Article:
Edgar Allan Poe Newcomb was born April 23, 1846, in Boston, the son of Levi Newcomb and his wife Sarah Ann Ball.
Edgar Newcomb died in 1923 in Honolulu.
He was unmarried.
Edgar A. P. Newcomb was educated at Boston public schools and the academy at Ogdensburg, New York, and began his career in 1866 with his father in the firm of L. Newcomb and Son, in Portland, Maine. He moved with the firm to Boston in 1868 and remained with it until about 1878. Thereafter, he was a sole practitioner, remaining in Boston until 1901, when he moved to Honolulu.
Among his works were the Lowell Station on Causeway Street in Boston (1871-1878; enlarged in 1894 by Shepley, Rutan, and Coolidge, to become Union Station, and demolished in 1927); St. John the Evangelist Episcopal Church in Hingham (1882-1883); the Pierce Memorial Library in North Scituate (1894); and (with Edward Tilton of New York) the Carpenter Memorial Library in Manchester, New Hampshire (1910).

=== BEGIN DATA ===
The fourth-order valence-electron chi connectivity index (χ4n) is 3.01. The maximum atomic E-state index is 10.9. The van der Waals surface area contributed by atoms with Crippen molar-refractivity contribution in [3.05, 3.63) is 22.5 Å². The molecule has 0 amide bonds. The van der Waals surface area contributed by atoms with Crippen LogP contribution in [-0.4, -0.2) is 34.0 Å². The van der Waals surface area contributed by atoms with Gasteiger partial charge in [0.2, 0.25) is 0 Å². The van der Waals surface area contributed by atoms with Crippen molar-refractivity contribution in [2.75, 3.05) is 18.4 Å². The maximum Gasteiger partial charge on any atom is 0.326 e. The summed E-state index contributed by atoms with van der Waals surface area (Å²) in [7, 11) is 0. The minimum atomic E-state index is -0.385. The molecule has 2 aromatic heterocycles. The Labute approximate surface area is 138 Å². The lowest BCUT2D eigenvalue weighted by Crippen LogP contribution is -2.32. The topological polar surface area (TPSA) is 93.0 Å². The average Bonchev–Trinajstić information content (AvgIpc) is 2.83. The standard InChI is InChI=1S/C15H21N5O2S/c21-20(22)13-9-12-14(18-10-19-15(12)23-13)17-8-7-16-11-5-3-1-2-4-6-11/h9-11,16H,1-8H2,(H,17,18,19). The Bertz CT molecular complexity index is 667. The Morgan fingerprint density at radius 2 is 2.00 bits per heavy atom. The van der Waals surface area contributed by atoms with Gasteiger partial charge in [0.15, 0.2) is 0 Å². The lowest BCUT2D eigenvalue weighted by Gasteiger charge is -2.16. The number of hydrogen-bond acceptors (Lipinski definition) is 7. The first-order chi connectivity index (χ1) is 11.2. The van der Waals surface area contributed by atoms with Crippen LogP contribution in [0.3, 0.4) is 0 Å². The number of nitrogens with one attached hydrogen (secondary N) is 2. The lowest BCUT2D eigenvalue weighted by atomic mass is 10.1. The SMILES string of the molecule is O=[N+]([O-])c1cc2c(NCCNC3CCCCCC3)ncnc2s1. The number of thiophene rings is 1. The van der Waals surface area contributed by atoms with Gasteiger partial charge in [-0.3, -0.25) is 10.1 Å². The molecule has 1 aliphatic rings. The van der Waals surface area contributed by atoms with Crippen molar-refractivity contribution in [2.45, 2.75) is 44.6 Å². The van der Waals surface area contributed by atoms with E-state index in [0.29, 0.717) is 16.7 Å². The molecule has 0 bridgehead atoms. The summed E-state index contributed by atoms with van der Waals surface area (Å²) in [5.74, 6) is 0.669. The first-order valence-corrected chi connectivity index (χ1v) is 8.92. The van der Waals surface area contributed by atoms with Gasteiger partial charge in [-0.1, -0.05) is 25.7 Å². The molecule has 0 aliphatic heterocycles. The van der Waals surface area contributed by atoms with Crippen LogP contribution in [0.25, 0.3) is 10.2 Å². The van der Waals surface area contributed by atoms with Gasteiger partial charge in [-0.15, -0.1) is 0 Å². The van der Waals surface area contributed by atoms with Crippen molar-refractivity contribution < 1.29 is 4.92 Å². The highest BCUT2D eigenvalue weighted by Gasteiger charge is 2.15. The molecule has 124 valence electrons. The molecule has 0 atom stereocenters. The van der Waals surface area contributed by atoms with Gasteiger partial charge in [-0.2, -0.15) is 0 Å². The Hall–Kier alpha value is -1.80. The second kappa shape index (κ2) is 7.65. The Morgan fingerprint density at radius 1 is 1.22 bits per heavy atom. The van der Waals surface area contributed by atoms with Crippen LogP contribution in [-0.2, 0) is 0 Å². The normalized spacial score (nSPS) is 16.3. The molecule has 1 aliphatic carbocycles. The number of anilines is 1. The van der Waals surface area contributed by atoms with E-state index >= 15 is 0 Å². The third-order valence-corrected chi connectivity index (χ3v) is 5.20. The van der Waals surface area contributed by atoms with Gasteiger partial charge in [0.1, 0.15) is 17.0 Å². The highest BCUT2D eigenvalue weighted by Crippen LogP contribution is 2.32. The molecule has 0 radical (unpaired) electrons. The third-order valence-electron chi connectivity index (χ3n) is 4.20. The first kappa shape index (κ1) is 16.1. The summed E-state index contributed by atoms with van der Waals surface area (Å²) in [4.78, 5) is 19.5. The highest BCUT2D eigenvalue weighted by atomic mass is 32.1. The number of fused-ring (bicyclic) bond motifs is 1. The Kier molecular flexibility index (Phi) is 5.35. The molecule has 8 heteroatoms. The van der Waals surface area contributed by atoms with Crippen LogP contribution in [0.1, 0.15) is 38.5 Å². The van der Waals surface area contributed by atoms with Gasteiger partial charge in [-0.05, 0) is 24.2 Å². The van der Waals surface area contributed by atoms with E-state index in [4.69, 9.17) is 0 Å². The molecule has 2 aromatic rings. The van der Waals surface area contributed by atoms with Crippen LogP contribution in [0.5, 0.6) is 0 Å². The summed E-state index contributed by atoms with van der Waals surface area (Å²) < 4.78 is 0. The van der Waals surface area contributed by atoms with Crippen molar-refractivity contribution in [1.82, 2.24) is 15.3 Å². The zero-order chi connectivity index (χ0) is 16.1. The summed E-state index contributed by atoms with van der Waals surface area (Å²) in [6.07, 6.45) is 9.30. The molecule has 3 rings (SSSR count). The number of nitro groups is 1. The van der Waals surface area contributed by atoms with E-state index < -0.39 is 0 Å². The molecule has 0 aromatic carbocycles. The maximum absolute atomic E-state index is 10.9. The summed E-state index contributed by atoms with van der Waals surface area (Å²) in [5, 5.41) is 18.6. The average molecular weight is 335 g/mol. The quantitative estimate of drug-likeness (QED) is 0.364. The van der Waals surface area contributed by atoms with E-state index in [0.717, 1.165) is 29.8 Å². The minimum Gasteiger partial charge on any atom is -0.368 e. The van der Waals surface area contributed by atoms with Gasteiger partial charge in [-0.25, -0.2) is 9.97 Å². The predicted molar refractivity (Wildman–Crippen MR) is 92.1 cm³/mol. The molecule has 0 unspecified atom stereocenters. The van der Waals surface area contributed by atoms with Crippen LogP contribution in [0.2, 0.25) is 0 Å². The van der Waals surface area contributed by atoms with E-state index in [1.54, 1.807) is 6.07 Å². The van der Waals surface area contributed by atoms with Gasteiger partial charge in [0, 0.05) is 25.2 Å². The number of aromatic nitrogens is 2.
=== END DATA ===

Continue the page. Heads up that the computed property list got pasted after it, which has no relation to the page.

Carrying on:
He also designed residential buildings and is attributed by Douglass Shand-Tucci (in Built in Boston) as “establishing” in 1879 (in the home he designed that year at 9 Melville Avenue in Dorchester) a new approach to suburban residential design, developing, as an alternative to “densely massed streetscapes,” a “more spacious variant with more generous setbacks and circular drives leading under porte cocheres to large barns.”
Back Bay Work
|1877||294 Marlborough [L. Newcomb and Son]|
|1877||296 Marlborough [L. Newcomb and Son]|
|1877||301 Marlborough [L. Ndewcomb and Son]|
|1877||303 Marlborough [L. Newcomb and Son]|